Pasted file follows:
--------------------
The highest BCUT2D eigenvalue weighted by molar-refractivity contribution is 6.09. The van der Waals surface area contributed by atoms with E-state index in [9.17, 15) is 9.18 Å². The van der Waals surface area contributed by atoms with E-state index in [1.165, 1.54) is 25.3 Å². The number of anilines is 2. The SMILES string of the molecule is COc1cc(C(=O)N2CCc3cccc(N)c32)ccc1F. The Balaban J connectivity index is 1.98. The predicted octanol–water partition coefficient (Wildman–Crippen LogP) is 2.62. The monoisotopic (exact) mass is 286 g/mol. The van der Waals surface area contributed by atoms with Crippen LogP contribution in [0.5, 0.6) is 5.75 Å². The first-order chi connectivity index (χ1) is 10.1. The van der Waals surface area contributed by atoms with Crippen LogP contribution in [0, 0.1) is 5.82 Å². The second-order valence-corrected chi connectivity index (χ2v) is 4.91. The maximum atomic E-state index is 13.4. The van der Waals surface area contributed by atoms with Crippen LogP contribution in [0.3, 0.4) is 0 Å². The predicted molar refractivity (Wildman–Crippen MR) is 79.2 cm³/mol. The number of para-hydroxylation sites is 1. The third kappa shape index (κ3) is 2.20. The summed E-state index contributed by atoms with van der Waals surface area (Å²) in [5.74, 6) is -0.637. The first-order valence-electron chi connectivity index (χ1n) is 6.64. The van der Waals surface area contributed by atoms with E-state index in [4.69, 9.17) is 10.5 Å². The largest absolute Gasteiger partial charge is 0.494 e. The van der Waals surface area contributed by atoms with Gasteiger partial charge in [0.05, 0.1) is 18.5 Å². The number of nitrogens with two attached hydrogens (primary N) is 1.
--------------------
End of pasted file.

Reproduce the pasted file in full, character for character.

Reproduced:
The highest BCUT2D eigenvalue weighted by molar-refractivity contribution is 6.09. The van der Waals surface area contributed by atoms with E-state index in [9.17, 15) is 9.18 Å². The van der Waals surface area contributed by atoms with E-state index in [1.165, 1.54) is 25.3 Å². The number of anilines is 2. The SMILES string of the molecule is COc1cc(C(=O)N2CCc3cccc(N)c32)ccc1F. The Balaban J connectivity index is 1.98. The predicted octanol–water partition coefficient (Wildman–Crippen LogP) is 2.62. The monoisotopic (exact) mass is 286 g/mol. The van der Waals surface area contributed by atoms with Crippen LogP contribution in [0.5, 0.6) is 5.75 Å². The first-order chi connectivity index (χ1) is 10.1. The van der Waals surface area contributed by atoms with Crippen LogP contribution in [0, 0.1) is 5.82 Å². The second-order valence-corrected chi connectivity index (χ2v) is 4.91. The maximum atomic E-state index is 13.4. The van der Waals surface area contributed by atoms with Crippen LogP contribution in [0.3, 0.4) is 0 Å². The predicted molar refractivity (Wildman–Crippen MR) is 79.2 cm³/mol. The number of para-hydroxylation sites is 1. The third kappa shape index (κ3) is 2.20. The summed E-state index contributed by atoms with van der Waals surface area (Å²) in [5.74, 6) is -0.637. The first-order valence-electron chi connectivity index (χ1n) is 6.64. The van der Waals surface area contributed by atoms with E-state index in [4.69, 9.17) is 10.5 Å². The largest absolute Gasteiger partial charge is 0.494 e. The van der Waals surface area contributed by atoms with Gasteiger partial charge in [0.05, 0.1) is 18.5 Å². The number of nitrogens with two attached hydrogens (primary N) is 1.